There are four main categories of drugs, grouped by their primary effects. These categories include the following:
There are also a few substances that don’t fit nicely into the main categories. An example would be MDMA, which is both a stimulant and a hallucinogen.
The Different Types of Drugs
Stimulants are addictive drugs that make people feel more energetic, alert, hyperactive, and talkative. However, they can be dangerous in high doses and result in death in some cases. Repeated use can also induce paranoia and psychosis. Withdrawal and “comedown” symptoms may include anxiety, irritability, and insomnia.
Two of the most common stimulants are cocaine and amphetamines. Cocaine (coke, blow) is an illicit drug derived from the leaves of the coca plant. It is often found in powder form that is snorted intranasally or rubbed onto the gums. Cocaine can also be processed into a rock-like crystal and smoked, commonly referred to as “crack.”
Amphetamines can be found in legal forms, such as Adderall, a medication used to treat ADHD and narcolepsy. For a person with a medical need for Adderall, the drug induces a calming, focusing effect when used as directed. Amphetamines also hold the potential for addiction and are frequently abused for recreational purposes. They can make the average user feel more alert and focused, and result in an accelerated heart rate and feelings of increased energy.
Methamphetamine is mostly found illicitly, but it does have a very limited medical use. It most often takes on the form of a rock-like crystal, also referred to as “crystal meth.” It is usually smoked but can be ingested in other ways. Meth is highly addictive, and the chemicals used to produce it are incredibly toxic and highly flammable.
If used long term, cocaine and amphetamines can result in a variety of health problems and adverse consequences, including heart and respiratory problems.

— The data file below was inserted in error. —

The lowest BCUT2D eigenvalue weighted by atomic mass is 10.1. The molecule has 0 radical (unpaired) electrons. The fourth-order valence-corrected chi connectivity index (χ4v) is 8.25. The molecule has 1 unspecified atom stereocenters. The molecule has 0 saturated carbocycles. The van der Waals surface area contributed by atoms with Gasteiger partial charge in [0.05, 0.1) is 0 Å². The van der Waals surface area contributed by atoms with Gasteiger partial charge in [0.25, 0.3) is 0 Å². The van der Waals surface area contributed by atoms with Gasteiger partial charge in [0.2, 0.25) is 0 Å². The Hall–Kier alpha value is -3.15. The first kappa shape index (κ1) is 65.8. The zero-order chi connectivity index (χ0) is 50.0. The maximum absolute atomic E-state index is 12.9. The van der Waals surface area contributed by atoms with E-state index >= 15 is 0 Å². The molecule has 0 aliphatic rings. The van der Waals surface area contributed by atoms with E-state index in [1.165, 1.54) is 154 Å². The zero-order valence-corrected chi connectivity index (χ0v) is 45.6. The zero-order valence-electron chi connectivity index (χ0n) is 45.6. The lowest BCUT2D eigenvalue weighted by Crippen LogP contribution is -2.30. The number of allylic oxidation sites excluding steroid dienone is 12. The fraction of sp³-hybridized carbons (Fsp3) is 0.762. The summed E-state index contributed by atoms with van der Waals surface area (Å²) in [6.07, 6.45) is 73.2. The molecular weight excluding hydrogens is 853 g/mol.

Someone abusing cocaine or amphetamines will likely appear alert, hyperactive, and talkative. The user might also exhibit a loss of appetite and a reduced need for sleep. Drug paraphernalia may include aluminum foil, baggies, vials, rolled-up dollar bills, and pipes.
Depressants decrease activity in the central nervous system (CNS) and can make a person feel relaxed, mellow, and drowsy. They can be very addictive and, in high doses, may result in profound sedation and perilously slow breathing and heart rate.
Common sedatives include alcohol and benzodiazepines. Next to tobacco, alcohol is the most commonly abused substance in the U.S., as it is legal for persons to consume over the age of 21. It’s also easily accessible, even for those who are underage.
Alcohol is produced through a process called fermentation and comes several forms, including beer, wine, and liquor. Alcohol abuse can result in life-threatening health problems and consequences, including liver disease, falls, and auto accidents.
Like other depressants, Alcohol slows down the CNS. This effect can cause feelings of relaxation, confidence, and reduced inhibitions. It can also produce physical reactions, such as impaired coordination, memory, and a decreased ability to make sound decisions.
Alcohol is also a carcinogen, and chronic use increases the risk of a variety of cancers, including those of the mouth, throat, esophagus, liver, and colon. Many medical professionals contend that any alcohol consumption can be harmful to one’s health.
Benzodiazepines are sedating drugs prescribed by doctors to treat various conditions, such as anxiety and seizures. Common benzodiazepines include alprazolam (Xanax) and diazepam (Valium). They are most often ingested in pill form but can be crushed and snorted.